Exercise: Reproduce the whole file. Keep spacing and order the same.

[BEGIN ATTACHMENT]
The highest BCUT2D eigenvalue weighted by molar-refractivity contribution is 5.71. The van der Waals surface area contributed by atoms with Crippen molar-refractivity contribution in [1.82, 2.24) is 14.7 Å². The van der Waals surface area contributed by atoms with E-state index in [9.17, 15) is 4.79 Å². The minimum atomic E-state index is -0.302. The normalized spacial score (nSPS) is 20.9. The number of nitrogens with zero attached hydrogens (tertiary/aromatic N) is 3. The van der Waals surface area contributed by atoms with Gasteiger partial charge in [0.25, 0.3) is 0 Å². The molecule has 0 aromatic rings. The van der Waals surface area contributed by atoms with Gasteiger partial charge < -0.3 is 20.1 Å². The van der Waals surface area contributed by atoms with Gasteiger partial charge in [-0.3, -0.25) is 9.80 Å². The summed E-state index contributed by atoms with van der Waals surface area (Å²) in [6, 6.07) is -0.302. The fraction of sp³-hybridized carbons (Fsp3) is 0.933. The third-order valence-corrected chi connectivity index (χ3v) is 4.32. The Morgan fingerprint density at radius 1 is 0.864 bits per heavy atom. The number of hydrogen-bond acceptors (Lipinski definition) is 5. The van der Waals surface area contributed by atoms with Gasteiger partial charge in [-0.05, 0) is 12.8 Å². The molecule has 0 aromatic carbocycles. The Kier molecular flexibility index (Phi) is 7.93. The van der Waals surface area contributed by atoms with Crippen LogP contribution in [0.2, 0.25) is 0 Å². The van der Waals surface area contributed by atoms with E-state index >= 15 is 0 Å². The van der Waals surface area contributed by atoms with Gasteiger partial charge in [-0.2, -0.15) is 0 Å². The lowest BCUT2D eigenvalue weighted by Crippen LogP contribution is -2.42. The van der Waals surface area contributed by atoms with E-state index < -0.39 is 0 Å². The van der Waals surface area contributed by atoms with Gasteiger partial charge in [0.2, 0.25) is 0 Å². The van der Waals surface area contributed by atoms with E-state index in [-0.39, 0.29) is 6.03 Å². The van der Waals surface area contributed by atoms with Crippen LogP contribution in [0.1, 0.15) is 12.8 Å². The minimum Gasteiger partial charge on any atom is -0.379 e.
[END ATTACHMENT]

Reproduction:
The highest BCUT2D eigenvalue weighted by molar-refractivity contribution is 5.71. The van der Waals surface area contributed by atoms with Crippen molar-refractivity contribution in [1.82, 2.24) is 14.7 Å². The van der Waals surface area contributed by atoms with E-state index in [9.17, 15) is 4.79 Å². The minimum atomic E-state index is -0.302. The normalized spacial score (nSPS) is 20.9. The number of nitrogens with zero attached hydrogens (tertiary/aromatic N) is 3. The van der Waals surface area contributed by atoms with Gasteiger partial charge in [0.25, 0.3) is 0 Å². The molecule has 0 aromatic rings. The van der Waals surface area contributed by atoms with Gasteiger partial charge < -0.3 is 20.1 Å². The van der Waals surface area contributed by atoms with Gasteiger partial charge in [-0.3, -0.25) is 9.80 Å². The summed E-state index contributed by atoms with van der Waals surface area (Å²) in [6, 6.07) is -0.302. The fraction of sp³-hybridized carbons (Fsp3) is 0.933. The third-order valence-corrected chi connectivity index (χ3v) is 4.32. The Morgan fingerprint density at radius 1 is 0.864 bits per heavy atom. The number of hydrogen-bond acceptors (Lipinski definition) is 5. The van der Waals surface area contributed by atoms with Gasteiger partial charge in [-0.05, 0) is 12.8 Å². The molecule has 0 aromatic carbocycles. The Kier molecular flexibility index (Phi) is 7.93. The van der Waals surface area contributed by atoms with Crippen LogP contribution in [0.2, 0.25) is 0 Å². The van der Waals surface area contributed by atoms with E-state index >= 15 is 0 Å². The van der Waals surface area contributed by atoms with Gasteiger partial charge in [-0.2, -0.15) is 0 Å². The lowest BCUT2D eigenvalue weighted by Crippen LogP contribution is -2.42. The van der Waals surface area contributed by atoms with E-state index < -0.39 is 0 Å². The van der Waals surface area contributed by atoms with Gasteiger partial charge in [0.2, 0.25) is 0 Å². The van der Waals surface area contributed by atoms with E-state index in [-0.39, 0.29) is 6.03 Å². The van der Waals surface area contributed by atoms with Crippen LogP contribution in [0.1, 0.15) is 12.8 Å². The minimum Gasteiger partial charge on any atom is -0.379 e.